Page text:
Archive for March, 2016

Errors Ennobled

Tuesday, March 15th, 2016

Barry John Raybould, author of the Virtual Art Academy curriculum, writes that “by doing something and getting it wrong, you learn much faster than doing something and getting it right! The trick is to make as many possible mistakes as you can in the shortest possible time.”

And that’s what the School of Oops! is all about. So by all accounts, I should be advancing by leaps and bounds!

In fact, I do learn from my mistakes … if I allow myself to. That means not only being humbled enough by the failure to acknowledge the mistakes and to identify specifically what they were, but also to have the knowledge and wisdom to figure out how to rectify those ignoble errors.

On a plein air outing this winter, I undertook a watercolor sketch that turned out to be a total flop, both in planning and in execution. Almost everything about it failed. I gave it up as a bad job and began another painting that was much more successful (though that, too, demanded a few strategic corrections in the studio to bring it up to high enough standards to satisfy me).

Using the Virtual Art Academy’s “Visual Music and Poetry” (VM&P) critique format proves extremely helpful in isolating specific aspects of any painting that either succeed or could be improved. By following the format, I was able to get most of the answers I needed for both the paintings. The second of the paintings required only a few adjustments. But the first sketch required some hard evaluation to identify what, exactly, had gone wrong. As I analyzed the work, I realized that the problems were not only in the execution but in my work habits, which, much to my chagrin, I realized had become careless. I was painting like a raw beginner, ignoring many of the principles I had learned over the past several years through the academy.

By identifying both the problems and potential solutions, I gained enough confidence to try the subject again. Then, keeping in mind the ever-important principles I had previously forsaken, I was able to undertake another version of the scene with somewhat better success. (See “Old-Florida River,” #160301, below.)  It’s still not ideal, but it’s a great improvement, and as I study it further, I recognize further corrections I could make and lessons to incorporate in future work.  Learning is an ongoing process in the School of Oops.


So even as we make mistakes, we can allow ourselves to learn from them. The more we make, the better? Maybe not. But the more quickly we can improve.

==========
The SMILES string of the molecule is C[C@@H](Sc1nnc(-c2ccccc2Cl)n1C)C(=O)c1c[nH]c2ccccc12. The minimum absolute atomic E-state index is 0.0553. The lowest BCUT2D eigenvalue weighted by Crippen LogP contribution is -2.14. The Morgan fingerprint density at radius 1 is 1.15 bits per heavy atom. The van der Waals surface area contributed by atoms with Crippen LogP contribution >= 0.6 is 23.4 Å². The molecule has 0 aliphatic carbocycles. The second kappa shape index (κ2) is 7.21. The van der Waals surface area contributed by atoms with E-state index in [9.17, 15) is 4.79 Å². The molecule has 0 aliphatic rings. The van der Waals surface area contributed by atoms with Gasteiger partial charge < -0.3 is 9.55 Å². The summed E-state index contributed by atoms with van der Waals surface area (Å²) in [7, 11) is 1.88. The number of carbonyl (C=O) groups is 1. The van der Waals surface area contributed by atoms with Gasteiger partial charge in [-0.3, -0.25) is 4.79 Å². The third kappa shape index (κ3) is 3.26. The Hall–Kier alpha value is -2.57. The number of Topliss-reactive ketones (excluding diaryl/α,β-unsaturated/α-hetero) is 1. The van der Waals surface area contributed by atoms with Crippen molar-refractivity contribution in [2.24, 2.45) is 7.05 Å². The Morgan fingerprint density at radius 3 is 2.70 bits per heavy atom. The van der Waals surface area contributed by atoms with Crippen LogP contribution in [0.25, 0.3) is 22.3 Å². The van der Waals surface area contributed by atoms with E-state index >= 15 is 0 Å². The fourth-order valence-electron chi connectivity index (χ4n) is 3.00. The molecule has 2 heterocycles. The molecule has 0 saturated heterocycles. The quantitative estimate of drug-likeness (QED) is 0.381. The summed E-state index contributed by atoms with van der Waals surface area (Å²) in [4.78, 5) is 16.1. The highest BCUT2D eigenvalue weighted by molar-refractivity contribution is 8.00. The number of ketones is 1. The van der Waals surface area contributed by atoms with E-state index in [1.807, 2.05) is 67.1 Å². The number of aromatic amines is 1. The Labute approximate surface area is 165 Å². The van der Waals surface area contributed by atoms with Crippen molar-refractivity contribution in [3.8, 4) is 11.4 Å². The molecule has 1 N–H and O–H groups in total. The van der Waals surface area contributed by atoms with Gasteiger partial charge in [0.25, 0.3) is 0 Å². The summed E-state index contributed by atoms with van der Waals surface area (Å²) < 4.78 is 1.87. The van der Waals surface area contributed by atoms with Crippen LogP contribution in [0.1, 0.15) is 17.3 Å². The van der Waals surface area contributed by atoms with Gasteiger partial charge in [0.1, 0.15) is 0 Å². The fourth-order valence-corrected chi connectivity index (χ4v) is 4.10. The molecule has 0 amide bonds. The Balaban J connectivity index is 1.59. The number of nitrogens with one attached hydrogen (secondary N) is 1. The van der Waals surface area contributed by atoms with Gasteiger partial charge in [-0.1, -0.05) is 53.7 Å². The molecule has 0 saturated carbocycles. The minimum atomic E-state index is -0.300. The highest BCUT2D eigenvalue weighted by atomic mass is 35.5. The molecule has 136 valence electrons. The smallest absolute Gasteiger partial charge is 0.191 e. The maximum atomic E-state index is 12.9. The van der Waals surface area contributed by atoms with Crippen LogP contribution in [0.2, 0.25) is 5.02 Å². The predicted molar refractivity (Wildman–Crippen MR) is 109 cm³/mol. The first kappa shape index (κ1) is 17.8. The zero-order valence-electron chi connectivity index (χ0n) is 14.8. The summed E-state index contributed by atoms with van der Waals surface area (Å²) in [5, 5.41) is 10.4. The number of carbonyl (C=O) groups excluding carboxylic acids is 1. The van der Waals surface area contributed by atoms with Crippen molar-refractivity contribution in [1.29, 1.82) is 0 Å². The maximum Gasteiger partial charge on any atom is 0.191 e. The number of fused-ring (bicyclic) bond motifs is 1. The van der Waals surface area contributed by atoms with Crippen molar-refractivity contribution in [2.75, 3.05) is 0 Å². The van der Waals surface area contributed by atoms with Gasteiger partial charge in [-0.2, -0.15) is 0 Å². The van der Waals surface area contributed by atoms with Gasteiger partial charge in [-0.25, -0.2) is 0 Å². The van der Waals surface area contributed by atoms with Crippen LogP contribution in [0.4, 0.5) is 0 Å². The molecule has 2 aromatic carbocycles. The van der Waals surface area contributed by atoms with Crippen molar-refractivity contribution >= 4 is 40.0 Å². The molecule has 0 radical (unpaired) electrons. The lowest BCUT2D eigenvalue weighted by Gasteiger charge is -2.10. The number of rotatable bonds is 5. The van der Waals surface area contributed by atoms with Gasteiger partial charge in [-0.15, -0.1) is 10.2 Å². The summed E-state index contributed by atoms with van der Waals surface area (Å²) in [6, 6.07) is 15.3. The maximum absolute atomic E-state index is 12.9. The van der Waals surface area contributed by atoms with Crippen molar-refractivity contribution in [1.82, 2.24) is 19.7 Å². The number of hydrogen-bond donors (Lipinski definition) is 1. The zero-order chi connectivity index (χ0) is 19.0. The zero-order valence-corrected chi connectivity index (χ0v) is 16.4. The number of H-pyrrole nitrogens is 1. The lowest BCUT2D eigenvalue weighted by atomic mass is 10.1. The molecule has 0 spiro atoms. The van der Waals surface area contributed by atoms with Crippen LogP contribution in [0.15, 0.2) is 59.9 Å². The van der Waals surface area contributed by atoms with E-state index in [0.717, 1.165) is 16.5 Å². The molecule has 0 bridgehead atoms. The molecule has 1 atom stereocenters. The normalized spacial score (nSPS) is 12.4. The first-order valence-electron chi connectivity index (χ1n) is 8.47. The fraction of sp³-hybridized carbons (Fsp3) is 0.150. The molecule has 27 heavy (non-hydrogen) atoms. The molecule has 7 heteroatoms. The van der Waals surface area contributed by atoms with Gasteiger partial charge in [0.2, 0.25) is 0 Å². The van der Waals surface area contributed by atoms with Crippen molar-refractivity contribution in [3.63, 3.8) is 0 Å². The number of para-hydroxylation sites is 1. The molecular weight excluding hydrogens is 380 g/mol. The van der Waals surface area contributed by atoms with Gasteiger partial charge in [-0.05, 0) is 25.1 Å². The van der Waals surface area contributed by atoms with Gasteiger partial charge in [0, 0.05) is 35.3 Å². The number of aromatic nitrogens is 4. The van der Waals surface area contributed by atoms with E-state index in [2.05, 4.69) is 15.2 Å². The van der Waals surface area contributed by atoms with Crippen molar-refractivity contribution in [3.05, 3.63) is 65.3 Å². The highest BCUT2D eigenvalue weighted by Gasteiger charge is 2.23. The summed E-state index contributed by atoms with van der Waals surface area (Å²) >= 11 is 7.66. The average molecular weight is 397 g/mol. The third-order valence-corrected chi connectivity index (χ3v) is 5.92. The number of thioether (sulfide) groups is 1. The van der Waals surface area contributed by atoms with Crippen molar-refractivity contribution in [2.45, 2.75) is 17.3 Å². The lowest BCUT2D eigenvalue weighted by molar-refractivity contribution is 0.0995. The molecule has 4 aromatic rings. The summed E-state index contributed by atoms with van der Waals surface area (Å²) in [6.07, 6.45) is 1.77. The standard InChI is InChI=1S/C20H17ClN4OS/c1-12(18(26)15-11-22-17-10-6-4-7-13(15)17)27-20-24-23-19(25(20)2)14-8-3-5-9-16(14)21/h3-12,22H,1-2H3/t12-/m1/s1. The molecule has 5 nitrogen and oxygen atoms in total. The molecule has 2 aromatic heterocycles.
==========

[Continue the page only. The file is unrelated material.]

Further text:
Benefits of Partnering

Tuesday, March 1st, 2016

During the past couple months I’ve participated in several discussions regarding partnering with others who share similar interests. By “partnering” I don’t mean collaboration. Most of us agree that our skills improve more rapidly when we have friends at similar levels of accomplishment with whom we can interact. We can share advice and bounce ideas off one another to deepen our thinking and broaden our understanding and perspective. It opens us to new ideas and helps us appreciate concepts that we may not have previously valued.

Sure, it’s great to have friends and family who admire what we do, but unless they can actively help us exceed our existing skill level, our abilities will progress only as rapidly as our perception and humility allow us to recognize a need for improvement and as we can find the means to advance. Or worse, indiscriminate praise can nurture an egotistical perception that we have already reached the pinnacle of our potential and leave us satisfied to stagnate at status quo.

Evaluation sessions offer opportunities to raise questions and obtain objective feedback.

Evaluation sessions offer opportunities to raise questions and obtain objective feedback.

But knowledgeable colleagues, with whom we can form mutually beneficial partnerships, can draw our attention to aspects of our pursuit that we might otherwise overlook. These can include not only what we have been doing right (encouragement that we all need) but also which aspects could be improved. They can also either point us in the right direction to find satisfactory solutions or work with us to seek out the answers we’re looking for.

I have been very fortunate in my pursuit of art to have found several people with whom to partner. First was a mentor who pointed me in the right direction to learn more on my own. I also had friends (credible, if only minimally knowledgeable) who offered considerable encouragement both in my successes and to continue striving for growth. Next, I found an affordable, self-paced on-line art school (, where I was able to acquire excellent comprehensive academic training in artistic principles. And most recently I have been fortunate to be able to partner with several very knowledgeable and skilled artists with whom I can discuss and identify creative problems and seek out workable solutions. We all benefit from our shared intellectual and experiential “database” by reinforcing our own knowledge and by gaining insights from one another to further our understanding.

If you don’t already have someone to partner with in your own pet pursuits, I encourage you to reach out to others—whether in your neighborhood or online—who share your interests and see if you can offer one another a mutually supportive friendship.